Data Centers

Migrating to Windows Server 2003 from NT is a demanding process

It's a steep migration path from NT Server to Windows Server 2003. Here are some pointers to ease the process and some possible pitfalls to avoid.

By Louis Nel

If you intend to migrate to Windows Server 2003 (as .NET Server has recently been renamed), you’d better start planning now. If you plan to migrate and you’re one of those companies that hasn’t yet migrated to W2K Server, you’re going to have a long and rather arduous road ahead.

It’s a steep migration path from NT Server to Windows Server 2003. Here are some pointers on simplifying the process, as well as some possible pitfalls to avoid.

As with all migrations, but especially so with server migrations, the motto should be: festina lente (hurry slowly). The better your planning is and the more thorough your testing is, the smoother your migration is sure to be. Also, a wait-and-see approach is always prudent, otherwise you might end up as an interesting case study as to what can go wrong.

The first important step on the migration road is to clearly identify your goals. In other words, for what business and technical reasons do you want to migrate? These are very important questions well worth spending some time on, because without a clear focus, you cannot set clear goals.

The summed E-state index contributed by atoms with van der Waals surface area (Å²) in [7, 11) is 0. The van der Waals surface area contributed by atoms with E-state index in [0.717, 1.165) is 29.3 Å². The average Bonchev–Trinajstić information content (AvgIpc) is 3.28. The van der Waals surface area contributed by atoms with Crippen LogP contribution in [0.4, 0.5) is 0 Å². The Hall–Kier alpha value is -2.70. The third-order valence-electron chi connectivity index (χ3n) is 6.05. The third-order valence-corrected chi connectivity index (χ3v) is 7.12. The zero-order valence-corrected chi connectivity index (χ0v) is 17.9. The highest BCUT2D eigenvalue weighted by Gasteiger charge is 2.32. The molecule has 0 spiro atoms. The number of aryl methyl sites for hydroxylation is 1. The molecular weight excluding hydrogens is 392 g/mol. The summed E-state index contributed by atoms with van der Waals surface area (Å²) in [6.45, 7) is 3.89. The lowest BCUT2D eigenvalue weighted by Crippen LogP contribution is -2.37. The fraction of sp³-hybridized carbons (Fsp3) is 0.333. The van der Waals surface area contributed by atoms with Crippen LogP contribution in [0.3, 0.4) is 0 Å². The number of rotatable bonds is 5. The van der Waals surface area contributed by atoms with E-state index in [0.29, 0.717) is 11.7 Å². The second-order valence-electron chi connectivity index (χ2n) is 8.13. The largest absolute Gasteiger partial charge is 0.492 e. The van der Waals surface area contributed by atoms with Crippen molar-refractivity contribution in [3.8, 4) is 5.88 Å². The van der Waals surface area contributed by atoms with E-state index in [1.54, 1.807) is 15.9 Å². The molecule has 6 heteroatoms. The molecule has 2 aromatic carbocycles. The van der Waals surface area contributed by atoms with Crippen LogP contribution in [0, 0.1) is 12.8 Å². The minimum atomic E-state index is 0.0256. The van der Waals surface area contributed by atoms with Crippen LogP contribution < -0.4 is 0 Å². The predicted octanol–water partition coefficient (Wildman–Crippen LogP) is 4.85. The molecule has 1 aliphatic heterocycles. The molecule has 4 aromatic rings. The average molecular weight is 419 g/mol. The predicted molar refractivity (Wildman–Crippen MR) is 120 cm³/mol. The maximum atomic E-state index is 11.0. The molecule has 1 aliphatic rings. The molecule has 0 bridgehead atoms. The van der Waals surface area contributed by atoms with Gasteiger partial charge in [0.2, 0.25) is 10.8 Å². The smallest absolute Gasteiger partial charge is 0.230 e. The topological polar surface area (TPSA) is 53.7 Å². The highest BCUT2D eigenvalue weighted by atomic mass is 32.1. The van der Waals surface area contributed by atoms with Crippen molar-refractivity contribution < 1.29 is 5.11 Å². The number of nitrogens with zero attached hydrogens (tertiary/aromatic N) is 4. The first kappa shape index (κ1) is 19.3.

Get everyone on track
To answer these questions, it is essential to make a collaborative effort between the IT department, executives, and all other departments of a company. As the facilitators and guides that must make it all happen, the IT migration team must come to this table well prepared. It should be able to translate those executive (and technical) dreams into reality, so the team should be able to judge what is possible, what is feasible, and what the best technical options and solutions are.

To be prepared for these discussions, you should know the differences between the four different flavors of Windows Server 2003. Also be prepared to answer the inevitable questions and concerns about cost. Remember to take into account training costs—they can be quite high depending on your team and the extent of your migration. You might also have to migrate from Exchange Server 5.5 or 2000 to Exchange Server 2003 (both currently won’t run under release candidate 2 of Windows Server 2003) and you might want to migrate to ISA Server, and so on). Note: Although Exchange 2000 Server will run in a Windows Server 2003 environment, Exchange itself will only run on a Windows 2000 Server-based computer. For more information regarding Exchange 2000 Server and Exchange Server 5.5 compatibility with Windows Server 2003, check out this article.

Carefully consider whether you'll need to make use of professional services—a distinct possibility, especially considering the big jump from NT to Windows Server 2003. You might also want to use some excellent third-party migration tools that are available (at a cost, of course).

Consider cost implications
Hardware requirements can come at a hefty price, especially if you are migrating to a native Windows Server 2003 environment, and all clients are to be upgraded to XP. So check the Hardware Compatibility List (HCL). Determining the compatibility with existing applications used in the company is also very important—you don't want to discover that some crucial applications suddenly don't work anymore after the migration. If there are to be application upgrades or even a migration to different applications, you have to address this now. Obviously, there will also be costs involved and most likely training.